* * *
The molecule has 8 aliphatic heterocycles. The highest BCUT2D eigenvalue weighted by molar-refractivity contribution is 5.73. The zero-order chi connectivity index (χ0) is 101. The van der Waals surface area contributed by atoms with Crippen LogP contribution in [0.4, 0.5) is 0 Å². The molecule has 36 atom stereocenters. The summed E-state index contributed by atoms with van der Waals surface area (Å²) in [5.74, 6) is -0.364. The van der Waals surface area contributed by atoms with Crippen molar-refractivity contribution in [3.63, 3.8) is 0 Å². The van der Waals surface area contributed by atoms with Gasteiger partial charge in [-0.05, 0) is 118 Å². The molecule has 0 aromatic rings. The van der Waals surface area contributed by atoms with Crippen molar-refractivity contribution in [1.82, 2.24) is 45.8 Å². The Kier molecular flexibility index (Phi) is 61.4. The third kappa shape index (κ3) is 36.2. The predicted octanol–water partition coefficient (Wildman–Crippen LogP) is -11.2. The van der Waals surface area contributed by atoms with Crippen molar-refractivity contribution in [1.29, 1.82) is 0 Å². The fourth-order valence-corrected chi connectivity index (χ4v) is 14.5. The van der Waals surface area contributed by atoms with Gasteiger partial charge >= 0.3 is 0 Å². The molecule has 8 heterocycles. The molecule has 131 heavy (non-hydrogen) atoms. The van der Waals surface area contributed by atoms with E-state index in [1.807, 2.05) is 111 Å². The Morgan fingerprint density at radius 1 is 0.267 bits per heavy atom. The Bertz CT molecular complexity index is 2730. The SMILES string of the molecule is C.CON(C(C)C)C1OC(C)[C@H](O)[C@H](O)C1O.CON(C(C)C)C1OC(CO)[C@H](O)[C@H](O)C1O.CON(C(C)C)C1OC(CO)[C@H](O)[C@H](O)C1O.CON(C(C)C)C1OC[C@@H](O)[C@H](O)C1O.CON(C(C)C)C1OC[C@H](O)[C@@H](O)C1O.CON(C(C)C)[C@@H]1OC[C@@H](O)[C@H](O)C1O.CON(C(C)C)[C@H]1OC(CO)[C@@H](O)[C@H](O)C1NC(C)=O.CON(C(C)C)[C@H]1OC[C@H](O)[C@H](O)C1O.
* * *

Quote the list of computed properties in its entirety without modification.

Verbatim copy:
The molecule has 8 aliphatic heterocycles. The highest BCUT2D eigenvalue weighted by molar-refractivity contribution is 5.73. The zero-order chi connectivity index (χ0) is 101. The van der Waals surface area contributed by atoms with Crippen LogP contribution in [0.4, 0.5) is 0 Å². The molecule has 36 atom stereocenters. The summed E-state index contributed by atoms with van der Waals surface area (Å²) in [5.74, 6) is -0.364. The van der Waals surface area contributed by atoms with Crippen molar-refractivity contribution in [3.63, 3.8) is 0 Å². The van der Waals surface area contributed by atoms with Gasteiger partial charge in [-0.05, 0) is 118 Å². The molecule has 0 aromatic rings. The van der Waals surface area contributed by atoms with Crippen molar-refractivity contribution in [1.82, 2.24) is 45.8 Å². The Kier molecular flexibility index (Phi) is 61.4. The third kappa shape index (κ3) is 36.2. The predicted octanol–water partition coefficient (Wildman–Crippen LogP) is -11.2. The van der Waals surface area contributed by atoms with Crippen molar-refractivity contribution in [1.29, 1.82) is 0 Å². The fourth-order valence-corrected chi connectivity index (χ4v) is 14.5. The van der Waals surface area contributed by atoms with Gasteiger partial charge >= 0.3 is 0 Å². The molecule has 8 heterocycles. The molecule has 131 heavy (non-hydrogen) atoms. The van der Waals surface area contributed by atoms with E-state index in [1.807, 2.05) is 111 Å². The Morgan fingerprint density at radius 1 is 0.267 bits per heavy atom. The Bertz CT molecular complexity index is 2730. The SMILES string of the molecule is C.CON(C(C)C)C1OC(C)[C@H](O)[C@H](O)C1O.CON(C(C)C)C1OC(CO)[C@H](O)[C@H](O)C1O.CON(C(C)C)C1OC(CO)[C@H](O)[C@H](O)C1O.CON(C(C)C)C1OC[C@@H](O)[C@H](O)C1O.CON(C(C)C)C1OC[C@H](O)[C@@H](O)C1O.CON(C(C)C)[C@@H]1OC[C@@H](O)[C@H](O)C1O.CON(C(C)C)[C@H]1OC(CO)[C@@H](O)[C@H](O)C1NC(C)=O.CON(C(C)C)[C@H]1OC[C@H](O)[C@H](O)C1O.